Tuesday, March 4, 2008

David Allen & GTD on the Mind


One of the most prominent "ah-ha" moments in the past couple of years for me has been an observation by David Allen about the mind. 

If you are not familiar with David Allen, he is a productivity guru and there are whole streams of GTD (Getting Things Done) blogs and resources.  (He is also a  minister in some weird New-Agey religion, but this comment is a common sense principle that does not rely on his theology for it's truth.) 

What struck me was his "simple" comment that the conscious mind is a terrific focusing and organizing tool, but a horrible storage tool.  A 3x5 card or a Moleskine notebook have been a constant companion to me for several years (after I got rid of my DayTimer). 

And his principle works.  So many times I think of an idea, but unless it is written down RIGHT NOW, it will be lost and unusable, whether it is in a sermon or in pastoral care or re: a leadership issue.   That is common sense, but before I always tried to rely on both systems.  Some things I wrote down and other things I just presumed I could remember.  Wrong.  I almost always forgot them (to my own embarrassment and frustration).   How many insights into scripture, how many things that would have helped our body in my sermons have been lost because I thought of the mind as a storage tool.  IT isn't.  The conscious mind is a terrific focusing and organizing tool, but a horrible storage tool.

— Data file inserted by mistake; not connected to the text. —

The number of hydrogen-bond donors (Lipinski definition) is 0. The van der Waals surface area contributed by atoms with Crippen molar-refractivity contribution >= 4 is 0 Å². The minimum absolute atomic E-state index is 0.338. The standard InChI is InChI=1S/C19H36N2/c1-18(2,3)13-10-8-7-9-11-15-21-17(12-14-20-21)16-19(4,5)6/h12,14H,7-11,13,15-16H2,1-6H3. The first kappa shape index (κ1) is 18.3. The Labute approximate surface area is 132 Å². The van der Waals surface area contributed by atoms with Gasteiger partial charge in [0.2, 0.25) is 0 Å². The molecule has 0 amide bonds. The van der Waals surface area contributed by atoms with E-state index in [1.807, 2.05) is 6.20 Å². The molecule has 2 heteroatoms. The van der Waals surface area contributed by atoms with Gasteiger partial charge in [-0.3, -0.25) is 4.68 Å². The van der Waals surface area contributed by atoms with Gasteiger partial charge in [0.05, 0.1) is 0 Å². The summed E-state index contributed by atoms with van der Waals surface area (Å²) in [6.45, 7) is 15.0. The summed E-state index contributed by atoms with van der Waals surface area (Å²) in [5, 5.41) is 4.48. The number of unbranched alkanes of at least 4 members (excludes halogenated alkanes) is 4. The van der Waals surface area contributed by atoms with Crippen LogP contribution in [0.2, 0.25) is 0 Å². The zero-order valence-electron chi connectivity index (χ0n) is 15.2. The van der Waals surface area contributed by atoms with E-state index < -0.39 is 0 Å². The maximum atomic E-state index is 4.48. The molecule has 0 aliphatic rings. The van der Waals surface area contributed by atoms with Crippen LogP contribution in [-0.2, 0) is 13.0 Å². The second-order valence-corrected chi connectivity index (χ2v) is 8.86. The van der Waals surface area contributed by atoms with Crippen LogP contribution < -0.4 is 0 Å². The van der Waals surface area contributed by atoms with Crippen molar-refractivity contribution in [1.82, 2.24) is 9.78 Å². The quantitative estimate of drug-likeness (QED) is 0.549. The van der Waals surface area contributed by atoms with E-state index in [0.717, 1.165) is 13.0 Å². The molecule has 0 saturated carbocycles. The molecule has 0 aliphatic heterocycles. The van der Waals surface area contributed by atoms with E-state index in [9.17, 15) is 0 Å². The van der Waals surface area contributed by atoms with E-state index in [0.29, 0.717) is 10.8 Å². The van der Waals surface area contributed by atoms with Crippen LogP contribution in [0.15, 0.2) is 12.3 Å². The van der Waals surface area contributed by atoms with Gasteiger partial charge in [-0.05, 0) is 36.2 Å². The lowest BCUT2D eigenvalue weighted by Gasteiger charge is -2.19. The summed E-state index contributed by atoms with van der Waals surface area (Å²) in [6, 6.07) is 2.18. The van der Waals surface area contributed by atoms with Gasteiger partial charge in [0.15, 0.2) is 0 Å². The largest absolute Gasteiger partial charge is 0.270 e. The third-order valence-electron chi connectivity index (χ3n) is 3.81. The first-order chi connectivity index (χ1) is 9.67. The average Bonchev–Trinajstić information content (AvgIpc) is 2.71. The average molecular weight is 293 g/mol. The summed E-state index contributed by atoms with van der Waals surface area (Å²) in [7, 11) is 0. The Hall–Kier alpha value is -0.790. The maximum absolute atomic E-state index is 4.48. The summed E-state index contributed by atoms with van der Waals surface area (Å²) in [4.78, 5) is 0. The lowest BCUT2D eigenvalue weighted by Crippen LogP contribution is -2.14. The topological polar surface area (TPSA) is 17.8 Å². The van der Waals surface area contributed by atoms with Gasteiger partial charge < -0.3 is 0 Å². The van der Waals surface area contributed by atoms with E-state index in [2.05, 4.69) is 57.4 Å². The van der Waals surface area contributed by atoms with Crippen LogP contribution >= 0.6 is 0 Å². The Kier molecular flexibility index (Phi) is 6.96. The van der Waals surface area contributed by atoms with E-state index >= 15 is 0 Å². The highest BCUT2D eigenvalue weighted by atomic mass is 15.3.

Anonymous said...

We hadn't talk but I too read the book this fall.
As you know I have to many thoughts that I miss if I don't journal.

There is a GREAT new computer program that uses the GTD book... called omniFocus


unfortunate...... its for for MAC :)

Cal Habig said...

Wally-thanks for the comment! As I said at lunch today, if they could only put on a PC version, it might be worth looking at! Seriously, I have looked at the GTD Outlook add-in and it stunk. I also tried the GTD add-in for Gmail. Never could see the point. I just stick with ListPro by Ilium Software. It is basic & simple & seems to work OK. My main problems with GTD, however, are having too many active projects and not being able to make sure that my action list is pared down to JUST next actions. But I hear enough people say it is like losing weight. You just keep trying and trying and starting over and starting over. Thanks again for the comment. cph.

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